Tesla Inc.’s massive stock rally continued Thursday after the Silicon Valley car maker easily topped sales expectations for the second quarter.
Tesla (NAS:TSLA) said that it delivered roughly 90,650 vehicles in the second quarter, ahead of the 72,000 deliveries that analysts surveyed by FactSet had been predicting. Tesla’s actual delivery count, its proxy for sales, also came in comfortably above even the highest estimate tracked by FactSet, which was 86,000.
The stock rose nearly 9%, trading as high as $1,228, putting it on track for another closing record.
Tesla delivered 80,050 Model 3 and Model Y vehicles combined in the period, as well as 10,600 Model S and Model X vehicles in aggregate.
The company announced that it produced 82,000 vehicles in the June quarter, though production in its main Fremont, Calif., factory was shut down for much of the quarter. Tesla’s factory there is now producing cars back at pre-pandemic levels, the company said.
Read: Some workers complain Tesla has threatened firings if they don’t return to work
“In our opinion, a 90,000 delivery number in this COVID lockdown environment is a jaw dropper and the bulls will run with this as a potential paradigm changer moving ahead,” Wedbush analyst Daniel Ives wrote after the delivery numbers came out, calling the numbers a “major home run.” His research indicates that China “appeared to be the star of the show” in the second quarter, though Tesla didn’t provide any regional breakdowns in its release.
Prior to Tesla’s delivery report, Ives upped his price target on the stock to $1,250 from $1,000, even while maintaining a neutral rating. He also said that his bull case target is now $2,000.
Don’t miss: These stocks, including Tesla and Apple, are the real winners for the second quarter of 2020
Analyst Garrett Nelson at CFRA increased his price target on Tesla shares by $400 to $1,100, implying 10% downside. Tesla was likely sitting on high inventory at the end of March, which contributed to the stronger-than-expected sales total, he said in a note.
Garrett kept his hold rating on the stock. The market is giving Tesla “ample credit for future cash flow growth and (we) are reluctant to recommend purchase of the shares at these levels,” he said.
Joseph Spak of RBC Capital also struck a more cautious note, seeing “signs of trouble” for Tesla’s older vehicle models and in markets where Teslas are not a novelty anymore.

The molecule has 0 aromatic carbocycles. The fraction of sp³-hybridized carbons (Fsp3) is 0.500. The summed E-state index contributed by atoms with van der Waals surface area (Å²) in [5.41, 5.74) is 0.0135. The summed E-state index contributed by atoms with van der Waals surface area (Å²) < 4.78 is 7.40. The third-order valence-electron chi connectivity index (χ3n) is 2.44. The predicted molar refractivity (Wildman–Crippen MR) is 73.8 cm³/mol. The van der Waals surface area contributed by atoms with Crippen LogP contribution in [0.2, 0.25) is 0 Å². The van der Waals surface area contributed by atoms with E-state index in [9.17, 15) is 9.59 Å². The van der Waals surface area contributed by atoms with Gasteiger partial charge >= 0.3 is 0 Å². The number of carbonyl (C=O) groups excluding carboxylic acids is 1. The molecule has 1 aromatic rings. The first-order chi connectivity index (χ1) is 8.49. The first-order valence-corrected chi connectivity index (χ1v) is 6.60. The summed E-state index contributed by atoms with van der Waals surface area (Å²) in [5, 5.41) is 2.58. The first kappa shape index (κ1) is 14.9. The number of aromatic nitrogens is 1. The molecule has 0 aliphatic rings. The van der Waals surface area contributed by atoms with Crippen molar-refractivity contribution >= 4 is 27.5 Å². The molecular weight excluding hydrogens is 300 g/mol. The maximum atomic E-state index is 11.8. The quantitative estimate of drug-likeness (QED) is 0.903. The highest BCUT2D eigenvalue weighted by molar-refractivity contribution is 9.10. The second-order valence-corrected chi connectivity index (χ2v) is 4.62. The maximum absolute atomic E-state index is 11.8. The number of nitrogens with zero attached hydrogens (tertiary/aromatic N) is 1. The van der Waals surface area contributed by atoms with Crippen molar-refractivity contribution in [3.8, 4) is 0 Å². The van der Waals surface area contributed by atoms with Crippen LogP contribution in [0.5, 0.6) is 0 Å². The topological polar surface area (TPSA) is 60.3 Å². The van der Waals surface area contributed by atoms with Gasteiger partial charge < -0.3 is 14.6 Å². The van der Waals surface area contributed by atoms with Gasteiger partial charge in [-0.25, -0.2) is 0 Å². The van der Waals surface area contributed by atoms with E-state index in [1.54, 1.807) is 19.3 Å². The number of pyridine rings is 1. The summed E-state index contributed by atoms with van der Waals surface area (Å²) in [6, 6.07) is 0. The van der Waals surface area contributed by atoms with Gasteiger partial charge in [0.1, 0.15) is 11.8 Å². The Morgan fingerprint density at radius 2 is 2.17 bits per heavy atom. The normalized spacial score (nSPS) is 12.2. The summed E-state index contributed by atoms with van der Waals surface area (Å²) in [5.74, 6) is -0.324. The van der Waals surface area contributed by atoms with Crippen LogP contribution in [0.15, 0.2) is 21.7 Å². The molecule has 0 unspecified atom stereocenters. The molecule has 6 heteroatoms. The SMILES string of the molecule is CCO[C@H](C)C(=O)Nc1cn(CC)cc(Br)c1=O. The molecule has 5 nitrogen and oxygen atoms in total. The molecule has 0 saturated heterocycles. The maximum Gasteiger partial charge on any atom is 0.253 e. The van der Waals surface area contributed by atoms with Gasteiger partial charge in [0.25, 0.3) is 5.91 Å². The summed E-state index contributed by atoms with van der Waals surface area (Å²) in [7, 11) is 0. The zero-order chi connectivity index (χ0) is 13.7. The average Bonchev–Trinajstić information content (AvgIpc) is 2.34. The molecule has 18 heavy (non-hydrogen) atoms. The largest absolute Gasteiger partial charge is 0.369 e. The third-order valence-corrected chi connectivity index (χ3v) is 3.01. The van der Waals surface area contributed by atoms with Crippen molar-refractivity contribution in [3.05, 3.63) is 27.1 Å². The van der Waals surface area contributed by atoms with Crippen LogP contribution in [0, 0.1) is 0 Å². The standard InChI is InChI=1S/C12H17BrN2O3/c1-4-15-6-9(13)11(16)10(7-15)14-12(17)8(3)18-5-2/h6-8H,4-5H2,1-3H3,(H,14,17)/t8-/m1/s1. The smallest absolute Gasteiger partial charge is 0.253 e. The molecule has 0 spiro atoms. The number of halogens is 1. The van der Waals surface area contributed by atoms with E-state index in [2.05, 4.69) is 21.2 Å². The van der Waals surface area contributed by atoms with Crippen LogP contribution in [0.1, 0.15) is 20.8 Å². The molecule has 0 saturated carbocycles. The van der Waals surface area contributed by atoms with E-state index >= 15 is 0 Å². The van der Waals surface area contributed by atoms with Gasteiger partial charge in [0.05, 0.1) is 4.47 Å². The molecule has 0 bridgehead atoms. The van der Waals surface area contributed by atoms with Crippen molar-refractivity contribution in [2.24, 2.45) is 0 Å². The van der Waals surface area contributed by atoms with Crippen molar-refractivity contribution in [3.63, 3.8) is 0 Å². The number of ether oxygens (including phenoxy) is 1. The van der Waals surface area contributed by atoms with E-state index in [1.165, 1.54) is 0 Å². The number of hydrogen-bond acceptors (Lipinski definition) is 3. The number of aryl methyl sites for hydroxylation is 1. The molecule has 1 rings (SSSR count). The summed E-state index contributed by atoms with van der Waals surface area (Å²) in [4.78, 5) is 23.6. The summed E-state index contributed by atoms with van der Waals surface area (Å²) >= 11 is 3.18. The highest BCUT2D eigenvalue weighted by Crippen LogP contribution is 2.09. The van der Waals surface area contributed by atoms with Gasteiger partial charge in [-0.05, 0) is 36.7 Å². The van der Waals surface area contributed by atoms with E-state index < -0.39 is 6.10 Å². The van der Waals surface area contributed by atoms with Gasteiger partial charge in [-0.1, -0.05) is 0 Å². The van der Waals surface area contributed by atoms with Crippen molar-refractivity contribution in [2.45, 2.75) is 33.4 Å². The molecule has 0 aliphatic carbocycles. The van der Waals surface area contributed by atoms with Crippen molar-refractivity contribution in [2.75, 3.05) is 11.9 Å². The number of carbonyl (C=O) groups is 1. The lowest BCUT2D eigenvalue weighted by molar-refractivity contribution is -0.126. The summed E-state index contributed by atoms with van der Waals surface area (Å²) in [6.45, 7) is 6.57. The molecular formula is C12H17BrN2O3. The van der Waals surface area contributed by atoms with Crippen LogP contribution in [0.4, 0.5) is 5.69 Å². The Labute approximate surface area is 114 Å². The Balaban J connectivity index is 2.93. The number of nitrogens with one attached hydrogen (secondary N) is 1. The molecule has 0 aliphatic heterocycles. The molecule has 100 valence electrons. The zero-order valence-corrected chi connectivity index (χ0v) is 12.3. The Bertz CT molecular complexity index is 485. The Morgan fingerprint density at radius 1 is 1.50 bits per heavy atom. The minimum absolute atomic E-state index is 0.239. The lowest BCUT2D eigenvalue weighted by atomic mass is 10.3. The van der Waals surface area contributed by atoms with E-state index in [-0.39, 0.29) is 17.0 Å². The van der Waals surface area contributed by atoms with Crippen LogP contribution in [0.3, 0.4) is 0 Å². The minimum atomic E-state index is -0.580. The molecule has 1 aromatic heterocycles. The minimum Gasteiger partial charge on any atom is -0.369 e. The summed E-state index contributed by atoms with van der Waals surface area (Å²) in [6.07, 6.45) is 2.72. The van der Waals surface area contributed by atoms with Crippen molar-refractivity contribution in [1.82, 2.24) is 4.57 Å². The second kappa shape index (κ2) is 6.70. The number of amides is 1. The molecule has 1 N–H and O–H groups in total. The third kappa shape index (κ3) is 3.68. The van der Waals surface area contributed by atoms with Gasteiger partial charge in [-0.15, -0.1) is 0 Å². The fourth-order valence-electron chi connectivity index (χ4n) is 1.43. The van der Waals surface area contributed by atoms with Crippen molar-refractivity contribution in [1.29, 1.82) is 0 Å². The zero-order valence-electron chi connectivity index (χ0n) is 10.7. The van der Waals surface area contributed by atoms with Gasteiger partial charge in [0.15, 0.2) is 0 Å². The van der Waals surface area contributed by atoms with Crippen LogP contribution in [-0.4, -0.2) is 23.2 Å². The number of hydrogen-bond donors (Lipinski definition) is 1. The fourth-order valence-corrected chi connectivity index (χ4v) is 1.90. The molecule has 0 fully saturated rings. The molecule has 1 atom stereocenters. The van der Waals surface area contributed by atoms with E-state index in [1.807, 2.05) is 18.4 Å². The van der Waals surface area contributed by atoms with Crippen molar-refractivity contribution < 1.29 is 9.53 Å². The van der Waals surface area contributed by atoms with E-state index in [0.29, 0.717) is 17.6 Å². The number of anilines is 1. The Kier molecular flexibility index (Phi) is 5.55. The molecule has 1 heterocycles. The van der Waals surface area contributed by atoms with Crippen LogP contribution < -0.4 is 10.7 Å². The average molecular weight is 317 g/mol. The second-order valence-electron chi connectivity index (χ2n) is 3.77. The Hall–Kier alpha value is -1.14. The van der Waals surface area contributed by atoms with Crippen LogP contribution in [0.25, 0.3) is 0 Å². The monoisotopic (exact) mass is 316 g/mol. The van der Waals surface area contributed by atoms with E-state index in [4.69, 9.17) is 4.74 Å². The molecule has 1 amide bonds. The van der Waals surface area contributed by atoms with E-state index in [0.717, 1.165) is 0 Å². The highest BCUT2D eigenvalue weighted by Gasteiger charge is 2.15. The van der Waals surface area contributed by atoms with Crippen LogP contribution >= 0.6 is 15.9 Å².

“Yes, (Tesla) was able to show good headline numbers relative to an auto industry that really felt impact of COVID-19,” he said. But Tesla benefited from entering China, where it had previously sold cars but started making cars only this year.
“This of course, counts as growth, and new markets/products is part of the Tesla story,” but assuming about 30,000 Model 3s made in China, then that means that Model 3 and Model Y sales in the rest of the world, mainly mature markets such as North America and Europe, were down about 36% on the year, he said.
“And, recall, there were North America/Europe price cuts on the (Model 3) this quarter, a move we generally view as one to stimulate demand. So once again we see some evidence that a Tesla product matures quickly after entering a market and pent-up demand is satisfied,” Spak wrote in the note.
“Credit where credit is due to Tesla — but perhaps the most amazing thing about (Tesla) stock is the power of the narrative,” he said.
Tesla’s quarterly deliveries “are further evidence that Tesla has the auto industry backed into a corner,” Gene Munster of Loup Ventures, a former Wall Street analyst turned venture capitalist, said in a note. “It’s becoming more and more difficult to envision a scenario in which legacy auto makers will find a way to meaningful expand the small share of EVs that they have today.”
General Motors Co. (NYS:GM) on Wednesday reported second-quarter sales that were down 34%, while Toyota Motor Corp.’s (NYS:TM) sales fell by about one-third and Fiat Chrysler Automobiles NV (NYS:FCAU) reported a 39% decline. Auto makers offered discounts and financing deals to lure buyers, but these weren’t enough to offset factory and dealership closures due to the pandemic.
“Tesla is winning because they have a product that is measurably better than both gas and electric competitors,” Munster said.
Concerns that Tesla would eventually run out of cash and would not be able to make cars at a scale have been “meaningfully diminished.”
As Tesla reports second-quarter results, the concern that the company is structurally unprofitable will also fade away. Based on the Thursday’s sales numbers, the company is likely to report better-than-expected profit in a month or so, he said.
One concern remains, Munster said: Stock valuation. “If Tesla can continue to capture 70-80% share of the US EV market, we expect shares to remain richly valued and continue higher given the vast market potential,” he said.
Tesla shares have rallied nearly 150% over the past three months and they’ve gained 400% over the past 12 months. The S&P 500 (S&P:SPX) is up 23% over a three-month span and 4.8% over the past year.